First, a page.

Within two minutes of hearing Cody Reynolds' request, Roger Klouda, president of MSI Mold Builders, realized — with the right mold and a $6,500 investment — churning out thousands of six-inch neck straps for Prisma Health would be a cinch for his plastic-molds plant.
“We do a lot of work in the health care area, but most of the time we’re building molds for larger parts for sale to medical companies, and that type of thing,” Klouda said. “This was an opportunity for us just to give something back that we’re normally not in the position to do.”
For Prisma Health, the surgical and N-95 masks in constant use because of COVID-19, had led to the hassle of continual readjustment or even bleeding behind the ears for doctors and nurses, according to Cody Reynolds, technology transfer manager at Prisma’s Health Sciences Center and a member of Prisma’s Rapid Innovation Task Force.
“They were having some ear injuries and more than that, people would reach up to adjust their masks, because they weren’t used to them, and that’s a potential source of contamination,” Reynolds said.
While scouring the internet for a solution, Reynolds discovered an open source design on the National Institutes of Health website for “ear savers,” six-inches of grooved plastic used to secure elastic mask straps behind the head instead looping around sore ears. Next, he needed to hunt down a plastic-injection molding company, and MSI was at the top of his list. That’s when his request found Klouda.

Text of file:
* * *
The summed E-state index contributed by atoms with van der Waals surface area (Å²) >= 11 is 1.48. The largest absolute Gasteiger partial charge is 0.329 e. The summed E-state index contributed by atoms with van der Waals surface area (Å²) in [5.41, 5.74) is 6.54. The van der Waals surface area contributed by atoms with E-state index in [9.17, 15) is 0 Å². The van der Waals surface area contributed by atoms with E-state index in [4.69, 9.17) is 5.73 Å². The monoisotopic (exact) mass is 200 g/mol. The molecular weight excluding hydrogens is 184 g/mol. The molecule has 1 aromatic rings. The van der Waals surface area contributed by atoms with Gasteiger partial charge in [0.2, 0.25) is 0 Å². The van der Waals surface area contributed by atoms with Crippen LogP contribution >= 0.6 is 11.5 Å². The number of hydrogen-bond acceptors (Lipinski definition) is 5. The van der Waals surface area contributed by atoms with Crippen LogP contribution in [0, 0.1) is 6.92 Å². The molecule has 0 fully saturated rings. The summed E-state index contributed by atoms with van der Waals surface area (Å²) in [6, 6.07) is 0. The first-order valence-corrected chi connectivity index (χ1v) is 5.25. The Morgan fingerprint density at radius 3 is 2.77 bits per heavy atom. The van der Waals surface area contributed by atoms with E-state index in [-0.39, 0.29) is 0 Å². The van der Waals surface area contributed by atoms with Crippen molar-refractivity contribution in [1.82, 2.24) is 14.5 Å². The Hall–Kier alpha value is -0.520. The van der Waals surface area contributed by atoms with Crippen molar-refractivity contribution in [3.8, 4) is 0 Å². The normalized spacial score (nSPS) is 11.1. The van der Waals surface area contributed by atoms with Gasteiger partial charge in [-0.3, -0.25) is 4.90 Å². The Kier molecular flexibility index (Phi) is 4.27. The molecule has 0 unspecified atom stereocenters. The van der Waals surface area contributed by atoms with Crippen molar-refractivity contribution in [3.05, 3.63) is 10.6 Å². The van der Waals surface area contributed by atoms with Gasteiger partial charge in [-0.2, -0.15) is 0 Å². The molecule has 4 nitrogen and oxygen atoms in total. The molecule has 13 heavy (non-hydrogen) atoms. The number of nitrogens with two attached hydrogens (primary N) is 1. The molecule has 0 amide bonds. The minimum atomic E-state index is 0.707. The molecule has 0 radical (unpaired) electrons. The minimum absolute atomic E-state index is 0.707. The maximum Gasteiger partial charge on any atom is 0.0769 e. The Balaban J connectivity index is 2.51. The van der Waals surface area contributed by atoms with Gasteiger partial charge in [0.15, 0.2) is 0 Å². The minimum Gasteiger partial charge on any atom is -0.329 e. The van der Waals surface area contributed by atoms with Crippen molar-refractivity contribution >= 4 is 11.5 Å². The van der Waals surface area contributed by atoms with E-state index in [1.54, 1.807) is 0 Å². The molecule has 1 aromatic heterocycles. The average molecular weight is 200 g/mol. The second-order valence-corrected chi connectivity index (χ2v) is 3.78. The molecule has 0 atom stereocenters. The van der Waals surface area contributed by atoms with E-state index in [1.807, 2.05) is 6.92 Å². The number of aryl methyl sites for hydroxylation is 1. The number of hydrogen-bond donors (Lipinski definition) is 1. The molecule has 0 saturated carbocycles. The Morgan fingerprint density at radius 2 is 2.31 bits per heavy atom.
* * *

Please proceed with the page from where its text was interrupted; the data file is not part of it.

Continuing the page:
According to Klouda, it would usually take MSI at least a week to 10 days week to design a new mold, but MSI’s engineering manager took a weekend of his own time to create the “ear savers” cast. The Greenville plant began manufacturing the mold on the following Monday.
“Cody made it really easy for us to participate,” Klouda said.
He said the company’s ability to create new molds within days and the simple design of the ear savers helped the Greenville plant produce and donate 30,000 straps by the end of last week, on top of other duties.
One of those duties now includes making the molds for respirator components and a hospital purification system.
Out of the six tools produced by MSI for these projects, two will be manufactured at the South Carolina facility. Klouda’s company plans to continue making and donating ear savers to health care providers and companies in need, while additional projects are in the works in collaboration with Reynolds and the Prisma Health team.
“There are other products other than this that we are trying to help them out with, whether it’s on a donating-level or on a purchasing-level,” Klouda said. “We hope to see this thing wherever it goes.”
Even as hospitals like Prisma Health have access to a greater supply of personal protective equipment and other critical needs goods than earlier in the spring, Klouda and Reynolds believes a lion’s share of work remains for manufacturers who pivoted to create medical products, especially as elective procedures edge back to pre-COVID-19 levels.
“I’m sure that we’re not going to allow ourselves as a country to get to where we were reliant on people outside our country to provide those critical needs items,” Klouda said, adding that once a mold is formed, a manufacturer can make a number of components off of it with relative ease. Still, he hopes that MSI will be able to shift its focus back to its regular product lines if the pandemic wanes within three months.
“We’re very excited to work with a locally sourced partner that works with as many American-made components as possible. In terms of whether or not this particular pandemic is over or when it will continue, we don’t know, but we actively looking into how we can be better prepared for the next wave,” Reynolds said.g